A number of Nintendo patents have recently been made public, with these documents reportedly relating to unique mechanics in The Legend of Zelda: Tears of the Kingdom. Per reporting from Automaton, Nintendo has patented ToTK mechanics including Link’s Ultrahand and Fuse abilities, registering their unique functionality and code base to ensure legal protection in future.
Between July and August 2023, Nintendo publicly released around 32 patents, many of which relate to Tears of the Kingdom – with some focussing on specific gameplay mechanics, and others focussing on more general gameplay features, like the game’s fast travel loading screen.
Per Automaton, one patent relates specifically to the physics and movement calculations for in-game traversal on moving vehicles. The patent describes the ‘movement of movable dynamic objects placed in the virtual space’ and how physics calculations control both vehicle movement, as well as how a character moves in relation to this vehicle.
Observation by analyst naoya2k is that while the system appears generic, Nintendo‘s unique coding solution means that the character riding the vehicle is not specifically interacting with it. Rather, the solution provides for the vehicle to move without shared physics with its rider.
Likewise, other patents for mechanics like Ultrahand reveal other unique coding solutions – for example, including caveats for items being stood on – that are now patented by Nintendo. The loading screen patent filing is the strangest of the bunch, but this also relates directly to a unique implementation for Tears of the Kingdom.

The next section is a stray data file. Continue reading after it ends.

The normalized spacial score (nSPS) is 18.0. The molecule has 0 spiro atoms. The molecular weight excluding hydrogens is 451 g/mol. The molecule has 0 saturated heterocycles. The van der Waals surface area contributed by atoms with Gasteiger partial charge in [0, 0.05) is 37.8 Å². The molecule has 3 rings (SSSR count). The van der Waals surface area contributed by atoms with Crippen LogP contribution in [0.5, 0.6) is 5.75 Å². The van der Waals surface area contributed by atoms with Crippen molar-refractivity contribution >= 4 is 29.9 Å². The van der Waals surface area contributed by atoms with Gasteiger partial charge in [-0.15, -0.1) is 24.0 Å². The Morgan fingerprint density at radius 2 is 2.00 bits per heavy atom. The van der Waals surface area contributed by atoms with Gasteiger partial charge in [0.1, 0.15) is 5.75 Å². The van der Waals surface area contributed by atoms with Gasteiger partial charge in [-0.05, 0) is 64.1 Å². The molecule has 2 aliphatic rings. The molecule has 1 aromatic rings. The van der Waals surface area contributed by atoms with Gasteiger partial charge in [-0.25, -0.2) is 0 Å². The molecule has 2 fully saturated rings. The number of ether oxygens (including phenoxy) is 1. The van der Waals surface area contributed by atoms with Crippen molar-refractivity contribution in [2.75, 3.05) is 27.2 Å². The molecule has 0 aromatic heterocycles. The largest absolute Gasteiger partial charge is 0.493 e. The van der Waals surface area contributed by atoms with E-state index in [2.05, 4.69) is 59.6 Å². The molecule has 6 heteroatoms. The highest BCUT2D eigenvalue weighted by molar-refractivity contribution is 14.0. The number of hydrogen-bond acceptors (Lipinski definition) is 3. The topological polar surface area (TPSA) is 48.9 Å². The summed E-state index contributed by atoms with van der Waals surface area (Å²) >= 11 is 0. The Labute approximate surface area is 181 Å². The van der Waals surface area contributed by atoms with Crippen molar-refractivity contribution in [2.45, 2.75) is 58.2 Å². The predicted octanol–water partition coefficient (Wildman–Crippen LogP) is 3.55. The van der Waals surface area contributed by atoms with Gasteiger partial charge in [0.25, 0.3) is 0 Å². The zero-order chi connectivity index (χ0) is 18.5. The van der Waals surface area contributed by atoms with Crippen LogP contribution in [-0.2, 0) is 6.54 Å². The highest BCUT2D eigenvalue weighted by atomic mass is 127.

The filed patents will be used to protect Nintendo‘s intellectual property and unique coding solutions, and to prevent other game companies directly copying the mechanics of Tears of the Kingdom.
Given the complexity of the game’s mechanics – which were frequently a topic of conversation following its launch in May 2023 – it’s unlikely abilities like Ultrahand and Fuse are easilyreplicable. That said, they are now legally protected.
Since Nintendo‘s patents were discovered, many have criticisedNintendo‘s approach, alleging patents stifle creativity and innovation in video games. The closest example flagged is in the patent filing for Shadow of Mordor‘s Nemesis System, which allows players to battle a gauntlet of enemies that remember events, and grow stronger over time. Since this filing, the Nemesis System has remained largely exclusive to the dormant Middle-earth franchise.
Leah J. Williams is a gaming and entertainment journalist who's spent years writing about the games industry, her love for The Sims 2 on Nintendo DS and every piece of weird history she knows.
You can find her tweeting @legenette most days.